Be open minded about what you're researching and focussed on the task at hand. Treat it like a job: when you're in the office/lab/library, don't procrastinate and waste time. Do stuff. Take time off; go on vacation. Watch your mental and physical health. Both of these things can suffer in grad school -- if they are, take a step back, take some days off, make time to do fun stuff. Don't work yourself to the bone -- life is short and you should be doing fun stuff and enjoying some of the freedoms that grad school gives you.
- 6. What obvious and not so obvious things should I look for when choosing a program?
Assuming STEM, as this is my background: supervisor is the most important person. Try to find someone who you get on with; a strained relationship with supervisor definitely makes life more difficult (I had some experience here). Find out about money for traveling to conferences etc. Work environment (will you be in cubicle farm? small shared office?) and atmosphere (is everyone in 14hrs a day, 7 days a week? are people happy? do people look permanently tired/ill?). Talk to grad students 1-to-1 away from faculty to get some honest perspective on pros/cons of the place -- most will be happy to give you the low-down. If profs don't give you time/space to talk to grad students whilst at interview, take this as a bad sign.
- 7. How on earth am I supposed to generate income while simultaneously committing enough hours to my studies? During the school year in undergrad I worked usually less than 10 hours a week.
Again, from a STEM perspective, you'll be earning money. Probably not great money, but enough to live off. Many places (if you're a full-time grad student) won't allow you/be at all happy with you having another job. I know in my contract that I signed, it explicitly stated I couldn't have a second job. Often you can make some extra money teaching/TAing for classes, although the hourly pay is rough in reality.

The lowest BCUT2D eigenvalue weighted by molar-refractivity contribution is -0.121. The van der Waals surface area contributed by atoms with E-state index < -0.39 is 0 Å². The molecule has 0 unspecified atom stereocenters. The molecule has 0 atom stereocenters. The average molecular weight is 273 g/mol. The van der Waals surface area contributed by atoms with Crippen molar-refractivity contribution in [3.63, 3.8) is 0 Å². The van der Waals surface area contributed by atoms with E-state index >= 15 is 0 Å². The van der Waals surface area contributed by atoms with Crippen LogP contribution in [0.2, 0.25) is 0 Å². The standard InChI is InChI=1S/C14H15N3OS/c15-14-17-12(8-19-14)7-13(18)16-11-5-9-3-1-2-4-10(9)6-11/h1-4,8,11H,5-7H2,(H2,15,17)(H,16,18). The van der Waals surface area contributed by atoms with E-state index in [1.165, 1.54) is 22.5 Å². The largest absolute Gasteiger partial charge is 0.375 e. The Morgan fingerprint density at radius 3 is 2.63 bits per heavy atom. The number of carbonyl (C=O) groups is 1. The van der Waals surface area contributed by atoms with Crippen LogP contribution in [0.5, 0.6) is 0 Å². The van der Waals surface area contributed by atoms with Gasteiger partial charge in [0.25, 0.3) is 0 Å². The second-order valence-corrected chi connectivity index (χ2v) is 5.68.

I'm reading a graphic novel adaption of Swann's Way by Marcel Proust. I read the book a few years ago, and I'm using this as a reminder before starting the second book in the series. Quite liking it so far, the book is beautiful, both visually and in terms of tactile/quality.
Thanks for letting me know about the members and their other projects -- I'll definitely have to check them out as I've been really digging the American Football album. And I completely agree that this album is so far ahead of its time -- it sounds so fresh, it could have been released last week and I'd never had known any different.
I've been listening to the self-titled album by "American Football", which was released back in 1999 but is new to me.
I'm about 200 pages in to the Man in the Iron Mask by Alexandre Dumas.
I read the Count of Monte Cristo last year and absolutely loved it (it has to rank up there in my top 5 reads), and so far I'm really enjoying the TMITIM, although it took me a fair few pages to really get in to it. I've not read The Three Musketeers; despite some of the same characters cropping up, I don't think I'm massively missing out on a lot of the story.
Thanks for the specific recommendations for albums, I checked out both the Hank Mobley and the Sonny Rollins & Theolonious Monk albums and will definitely be listening to both again, as well as checking out some of their other stuff.